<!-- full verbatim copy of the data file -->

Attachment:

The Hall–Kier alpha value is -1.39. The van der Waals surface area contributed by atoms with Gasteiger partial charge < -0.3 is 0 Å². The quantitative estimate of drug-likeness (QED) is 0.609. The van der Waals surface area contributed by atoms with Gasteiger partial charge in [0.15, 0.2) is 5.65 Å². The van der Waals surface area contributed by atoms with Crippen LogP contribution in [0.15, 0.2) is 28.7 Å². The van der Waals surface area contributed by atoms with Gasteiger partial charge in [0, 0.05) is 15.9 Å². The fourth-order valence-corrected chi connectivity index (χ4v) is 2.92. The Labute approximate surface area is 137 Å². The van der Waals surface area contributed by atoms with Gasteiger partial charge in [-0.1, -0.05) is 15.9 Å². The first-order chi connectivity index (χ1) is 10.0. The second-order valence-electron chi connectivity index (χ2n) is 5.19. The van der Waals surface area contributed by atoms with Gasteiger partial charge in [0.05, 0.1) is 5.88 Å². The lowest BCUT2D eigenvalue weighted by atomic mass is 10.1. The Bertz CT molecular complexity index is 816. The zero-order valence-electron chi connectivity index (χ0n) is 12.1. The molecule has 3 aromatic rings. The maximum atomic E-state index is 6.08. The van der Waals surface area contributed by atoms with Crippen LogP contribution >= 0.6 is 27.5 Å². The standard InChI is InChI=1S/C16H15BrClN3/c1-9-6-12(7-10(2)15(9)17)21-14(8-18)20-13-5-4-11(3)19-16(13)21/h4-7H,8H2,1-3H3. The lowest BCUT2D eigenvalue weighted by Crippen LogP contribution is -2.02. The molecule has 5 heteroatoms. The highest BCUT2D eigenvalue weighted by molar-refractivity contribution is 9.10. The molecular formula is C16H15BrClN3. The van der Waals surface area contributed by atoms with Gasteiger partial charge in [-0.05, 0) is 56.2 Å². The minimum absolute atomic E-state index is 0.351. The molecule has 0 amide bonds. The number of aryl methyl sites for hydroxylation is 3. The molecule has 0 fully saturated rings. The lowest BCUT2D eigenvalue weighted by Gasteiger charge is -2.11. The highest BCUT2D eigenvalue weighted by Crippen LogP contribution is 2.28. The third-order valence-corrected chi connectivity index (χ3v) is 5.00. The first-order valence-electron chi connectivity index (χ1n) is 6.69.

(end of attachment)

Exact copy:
The Hall–Kier alpha value is -1.39. The van der Waals surface area contributed by atoms with Gasteiger partial charge < -0.3 is 0 Å². The quantitative estimate of drug-likeness (QED) is 0.609. The van der Waals surface area contributed by atoms with Gasteiger partial charge in [0.15, 0.2) is 5.65 Å². The van der Waals surface area contributed by atoms with Crippen LogP contribution in [0.15, 0.2) is 28.7 Å². The van der Waals surface area contributed by atoms with Gasteiger partial charge in [0, 0.05) is 15.9 Å². The fourth-order valence-corrected chi connectivity index (χ4v) is 2.92. The Labute approximate surface area is 137 Å². The van der Waals surface area contributed by atoms with Gasteiger partial charge in [-0.1, -0.05) is 15.9 Å². The first-order chi connectivity index (χ1) is 10.0. The second-order valence-electron chi connectivity index (χ2n) is 5.19. The van der Waals surface area contributed by atoms with Gasteiger partial charge in [0.05, 0.1) is 5.88 Å². The lowest BCUT2D eigenvalue weighted by atomic mass is 10.1. The Bertz CT molecular complexity index is 816. The zero-order valence-electron chi connectivity index (χ0n) is 12.1. The molecule has 3 aromatic rings. The maximum atomic E-state index is 6.08. The van der Waals surface area contributed by atoms with Crippen LogP contribution >= 0.6 is 27.5 Å². The standard InChI is InChI=1S/C16H15BrClN3/c1-9-6-12(7-10(2)15(9)17)21-14(8-18)20-13-5-4-11(3)19-16(13)21/h4-7H,8H2,1-3H3. The lowest BCUT2D eigenvalue weighted by Crippen LogP contribution is -2.02. The molecule has 5 heteroatoms. The highest BCUT2D eigenvalue weighted by molar-refractivity contribution is 9.10. The molecular formula is C16H15BrClN3. The van der Waals surface area contributed by atoms with Gasteiger partial charge in [-0.05, 0) is 56.2 Å². The minimum absolute atomic E-state index is 0.351. The molecule has 0 amide bonds. The number of aryl methyl sites for hydroxylation is 3. The molecule has 0 fully saturated rings. The lowest BCUT2D eigenvalue weighted by Gasteiger charge is -2.11. The highest BCUT2D eigenvalue weighted by Crippen LogP contribution is 2.28. The third-order valence-corrected chi connectivity index (χ3v) is 5.00. The first-order valence-electron chi connectivity index (χ1n) is 6.69.